Tor and cyclic AMP-protein kinase A: two parallel pathways regulating expression of genes required for cell growth.
In the budding yeast Saccharomyces cerevisiae, the Tor and cyclic AMP-protein kinase A (cAMP-PKA) signaling cascades respond to nutrients and regulate coordinately the expression of genes required for cell growth, including ribosomal protein (RP) and stress-responsive (STRE) genes. The inhibition of Tor signaling by rapamycin results in repression of the RP genes and induction of the STRE genes. Mutations that hyperactivate PKA signaling confer resistance to rapamycin and suppress the repression of RP genes imposed by rapamycin. By contrast, partial inactivation of PKA confers rapamycin hypersensitivity but only modestly affects RP gene expression. Complete inactivation of PKA impairs RP gene expression and concomitantly enhances STRE gene expression; remarkably, this altered transcriptional pattern is still sensitive to rapamycin and thus subject to Tor control. These findings illustrate how the Tor and cAMP-PKA signaling pathways respond to nutrient signals to govern gene expression required for cell growth via two parallel routes, and they have broad implication for our understanding of analogous regulatory networks in normal and neoplastic mammalian cells.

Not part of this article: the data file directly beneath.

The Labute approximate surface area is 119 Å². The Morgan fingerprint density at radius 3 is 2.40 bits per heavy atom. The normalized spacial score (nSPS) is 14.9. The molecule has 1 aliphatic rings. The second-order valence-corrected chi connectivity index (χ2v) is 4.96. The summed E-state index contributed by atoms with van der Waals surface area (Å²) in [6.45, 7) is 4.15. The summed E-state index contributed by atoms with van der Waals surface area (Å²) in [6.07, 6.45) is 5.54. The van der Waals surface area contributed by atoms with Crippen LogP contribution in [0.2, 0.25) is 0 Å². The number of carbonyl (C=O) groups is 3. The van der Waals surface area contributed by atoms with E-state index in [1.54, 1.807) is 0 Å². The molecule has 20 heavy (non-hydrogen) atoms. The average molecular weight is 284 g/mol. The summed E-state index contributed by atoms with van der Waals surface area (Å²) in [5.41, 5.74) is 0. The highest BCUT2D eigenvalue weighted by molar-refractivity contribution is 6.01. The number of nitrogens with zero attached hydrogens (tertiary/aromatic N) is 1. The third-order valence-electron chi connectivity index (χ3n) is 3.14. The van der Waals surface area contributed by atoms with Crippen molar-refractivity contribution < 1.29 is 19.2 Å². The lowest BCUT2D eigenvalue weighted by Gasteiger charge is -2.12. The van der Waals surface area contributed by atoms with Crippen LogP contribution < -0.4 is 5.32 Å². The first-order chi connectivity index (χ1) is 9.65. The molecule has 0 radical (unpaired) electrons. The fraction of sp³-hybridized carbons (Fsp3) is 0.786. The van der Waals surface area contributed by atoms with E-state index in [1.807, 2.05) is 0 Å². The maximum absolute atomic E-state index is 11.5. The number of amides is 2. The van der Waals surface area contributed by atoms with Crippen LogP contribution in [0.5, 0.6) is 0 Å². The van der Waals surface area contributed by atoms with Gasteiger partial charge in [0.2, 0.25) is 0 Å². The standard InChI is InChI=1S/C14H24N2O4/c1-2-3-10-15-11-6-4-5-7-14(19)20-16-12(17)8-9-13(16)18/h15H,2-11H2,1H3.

Zurita-Martinez, SA; Cardenas, ME
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